T-cell activation releases inositol 1,4,5-trisphosphate (IP3), inducing cytoplasmic calcium (Ca2+) influx. In turn, inositol 1,4,5-trisphosphate 3-kinase B (Itpkb) phosphorylates IP3 to negatively regulate and thereby tightly control Ca2+ fluxes that are essential for mature T-cell activation and differentiation and protection from cell death. Itpkb pathway inhibition increases intracellular Ca2+, induces apoptosis of activated T cells, and can control T-cell-mediated autoimmunity. In this study, we employed genetic and pharmacological approaches to inhibit Itpkb signaling as a means of controlling graft-versus-host disease (GVHD). Murine-induced, Itpkb-deleted (Itpkb-/-) T cells attenuated acute GVHD in 2 models without eliminating A20-luciferase B-cell lymphoma graft-versus-leukemia (GVL). A highly potent, selective inhibitor, GNF362, ameliorated acute GVHD without impairing GVL against 2 acute myeloid leukemia lines (MLL-AF9-eGFP and C1498-luciferase). Compared with FK506, GNF362 more selectively deleted donor alloreactive vs nominal antigen-responsive T cells. Consistent with these data and as compared with FK506, GNF362 had favorable acute GVHD and GVL properties against MLL-AF9-eGFP cells. In chronic GVHD preclinical models that have a pathophysiology distinct from acute GVHD, Itpkb-/- donor T cells reduced active chronic GVHD in a multiorgan system model of bronchiolitis obliterans (BO), driven by germinal center reactions and resulting in target organ fibrosis. GNF362 treatment reduced active chronic GVHD in both BO and scleroderma models. Thus, intact Itpkb signaling is essential to drive acute GVHD pathogenesis and sustain active chronic GVHD, pointing toward a novel clinical application to prevent acute or treat chronic GVHD.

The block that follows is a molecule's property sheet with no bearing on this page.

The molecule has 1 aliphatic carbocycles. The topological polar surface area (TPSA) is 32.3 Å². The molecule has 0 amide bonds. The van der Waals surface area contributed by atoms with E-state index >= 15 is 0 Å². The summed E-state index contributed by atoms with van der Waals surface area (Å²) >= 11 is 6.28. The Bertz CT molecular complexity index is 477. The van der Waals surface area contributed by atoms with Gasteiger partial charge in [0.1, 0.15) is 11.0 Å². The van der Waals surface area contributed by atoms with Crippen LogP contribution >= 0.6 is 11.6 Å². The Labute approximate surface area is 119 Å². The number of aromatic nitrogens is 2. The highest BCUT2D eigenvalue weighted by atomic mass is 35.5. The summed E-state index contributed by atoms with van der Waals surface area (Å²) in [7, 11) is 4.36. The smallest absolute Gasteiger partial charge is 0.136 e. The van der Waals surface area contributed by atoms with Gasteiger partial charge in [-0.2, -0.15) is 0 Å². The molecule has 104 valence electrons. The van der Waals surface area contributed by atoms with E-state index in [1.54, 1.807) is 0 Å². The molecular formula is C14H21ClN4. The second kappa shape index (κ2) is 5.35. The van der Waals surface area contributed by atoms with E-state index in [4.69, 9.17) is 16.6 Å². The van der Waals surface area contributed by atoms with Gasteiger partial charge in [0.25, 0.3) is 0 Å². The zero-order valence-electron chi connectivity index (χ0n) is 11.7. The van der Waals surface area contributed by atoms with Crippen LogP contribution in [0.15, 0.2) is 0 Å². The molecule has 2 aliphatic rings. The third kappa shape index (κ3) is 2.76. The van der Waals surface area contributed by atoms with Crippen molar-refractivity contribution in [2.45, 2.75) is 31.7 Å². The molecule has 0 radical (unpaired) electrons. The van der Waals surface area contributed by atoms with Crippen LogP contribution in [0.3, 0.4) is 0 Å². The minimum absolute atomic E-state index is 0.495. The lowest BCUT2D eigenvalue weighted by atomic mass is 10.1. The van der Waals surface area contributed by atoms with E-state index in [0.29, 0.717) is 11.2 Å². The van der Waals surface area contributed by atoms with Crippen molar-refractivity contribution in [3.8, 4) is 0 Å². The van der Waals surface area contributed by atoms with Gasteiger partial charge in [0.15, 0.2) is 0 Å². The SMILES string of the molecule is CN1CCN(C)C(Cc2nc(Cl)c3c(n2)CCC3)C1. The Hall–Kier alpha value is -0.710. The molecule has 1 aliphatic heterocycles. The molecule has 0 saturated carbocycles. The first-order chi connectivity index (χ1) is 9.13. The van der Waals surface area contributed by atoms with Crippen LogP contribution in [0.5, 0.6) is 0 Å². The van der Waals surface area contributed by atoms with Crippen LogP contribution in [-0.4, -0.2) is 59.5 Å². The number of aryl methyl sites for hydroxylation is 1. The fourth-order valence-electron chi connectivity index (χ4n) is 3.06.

© 2020 by The American Society of Hematology.